The Teddy Detective
This delightful story is more recent. Curiously highlighted in a Guardian article (yes, of Kathleen Hale fame), Stephan J. Harper came under fire when he responded to a negative review of his interactive ebook Venice Under Glass. Unhappy with the reviewers comment that the prose was workman-like and juvenile, Harper posted sections of his manuscript in a misguided attempt to persuade the reviewer he was wrong. The comments were over fifty in number, posted in a single, fury-blinded night, including somewhat prideful comparisons to Fitzgerald and Keats.
So what is so unprofessional about their responses? Surely, after having spent so much time perfecting one’s work, a little irritation is understandable? Absolutely, but reacting in this way leaves one open to ridicule. As it should: these authors are being and look ridiculous.
I don’t believe I have ever come across a novel that everyone I know loves. It just doesn’t happen, because people are too different, as are their tastes. Furthermore, a bad review doesn’t have to be taken as a personal slight; it should be taken as an indication of what one can improve when they write their next manuscript.
I spent 2014 in a literary-induced haze, working solidly and tirelessly to finish my new manuscript. It has just been sent to Beta readers and I’m exhausted. I have to admit, I’m nervous; hoping for good feedback, but hoping for neon signs directing me to improvements, too. Why?
Every human being is entitled to courtesy and consideration.
Constructive criticism is not only to be expected but sought.
– Margaret Chase Smith
Nothing is perfect. Not even a published book, reshaped millions of times by author and editor alike, can claim to be perfect. I still find flaws in the work penned by my literary heroes; it doesn’t make me think any less of them. I expect people to find flaws in my work too, as much as it may personally (however slightly) upset me. The feelings an author might experience when faced with a bad review are understandable because of the amount of effort, heart and soul they’ve put in to producing their book, but that is where my sympathy ends. When feelings evolve into actions, it becomes a problem.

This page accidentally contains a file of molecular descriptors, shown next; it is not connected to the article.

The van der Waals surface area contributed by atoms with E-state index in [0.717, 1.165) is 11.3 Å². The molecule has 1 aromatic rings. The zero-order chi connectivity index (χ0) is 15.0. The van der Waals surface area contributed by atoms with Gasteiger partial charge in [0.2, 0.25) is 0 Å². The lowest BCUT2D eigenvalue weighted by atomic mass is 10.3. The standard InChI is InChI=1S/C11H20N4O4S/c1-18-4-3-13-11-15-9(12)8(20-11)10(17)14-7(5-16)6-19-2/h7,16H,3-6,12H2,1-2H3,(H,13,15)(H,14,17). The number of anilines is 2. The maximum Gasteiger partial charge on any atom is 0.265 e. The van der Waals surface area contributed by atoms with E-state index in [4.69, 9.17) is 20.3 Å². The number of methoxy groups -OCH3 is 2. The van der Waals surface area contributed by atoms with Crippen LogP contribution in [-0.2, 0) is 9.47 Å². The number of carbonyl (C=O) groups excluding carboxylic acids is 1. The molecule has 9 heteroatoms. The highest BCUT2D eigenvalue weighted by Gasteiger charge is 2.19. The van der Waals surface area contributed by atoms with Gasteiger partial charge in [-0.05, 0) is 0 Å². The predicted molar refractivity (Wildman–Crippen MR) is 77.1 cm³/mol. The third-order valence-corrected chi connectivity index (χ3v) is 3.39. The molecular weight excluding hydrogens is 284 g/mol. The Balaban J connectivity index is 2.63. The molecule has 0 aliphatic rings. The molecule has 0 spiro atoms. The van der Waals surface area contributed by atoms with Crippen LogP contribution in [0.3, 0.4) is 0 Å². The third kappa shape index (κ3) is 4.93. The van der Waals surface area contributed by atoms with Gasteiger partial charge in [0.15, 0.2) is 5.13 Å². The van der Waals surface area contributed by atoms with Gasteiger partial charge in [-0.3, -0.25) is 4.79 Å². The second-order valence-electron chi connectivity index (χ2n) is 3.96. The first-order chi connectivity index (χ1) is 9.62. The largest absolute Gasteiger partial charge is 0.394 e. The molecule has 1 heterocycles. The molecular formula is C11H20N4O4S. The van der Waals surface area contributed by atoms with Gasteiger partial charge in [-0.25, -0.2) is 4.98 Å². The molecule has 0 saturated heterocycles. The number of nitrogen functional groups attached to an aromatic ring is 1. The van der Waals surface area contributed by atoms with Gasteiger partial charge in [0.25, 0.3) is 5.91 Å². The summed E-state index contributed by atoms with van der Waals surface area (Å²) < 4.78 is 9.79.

For instance: imagine you have written a piece of work for your boss. They come to you, after you think it’s perfect, and claim it needs to be rewritten or needs a few changes to make it better. It would be unacceptable for you to argue vehemently and at length, and stalk them to their home in order to change their minds. You are a professional and you must conduct yourself in a professional fashion. So, why was Hale – a professional author – allowed to act in such an unprofessional manner without chastisement?
The answer is: she shouldn’t have been. No one should be able to react that way without some kind of backlash; indeed, Hale eventually received it in droves from potential readers. The truth is, reacting at all to reviews, online or in person, is a phenomenally bad idea. Criticism is one of those awkward things in life that you either have to take graciously or risk seeming like a stubborn, self-important mule. Before you click the ‘reply’ button, stop, turn off your computer, make yourself a hot chocolate and ponder how you can improve your next book instead.
HOW TO VIEW YOUR BOOK
As I’ve said before, writing is art. Therefore, your novel is open to interpretation and, sometimes, a reader’s interpretation will differ from the author’s original intent. As Urban Dictionary jokes: An English teacher is a person who puts more thoughts into a text than the actual author did. For instance:
“The curtains were blue.”
What your English teacher thinks:
“The curtains represent his immense depression and lack of will to carry on.”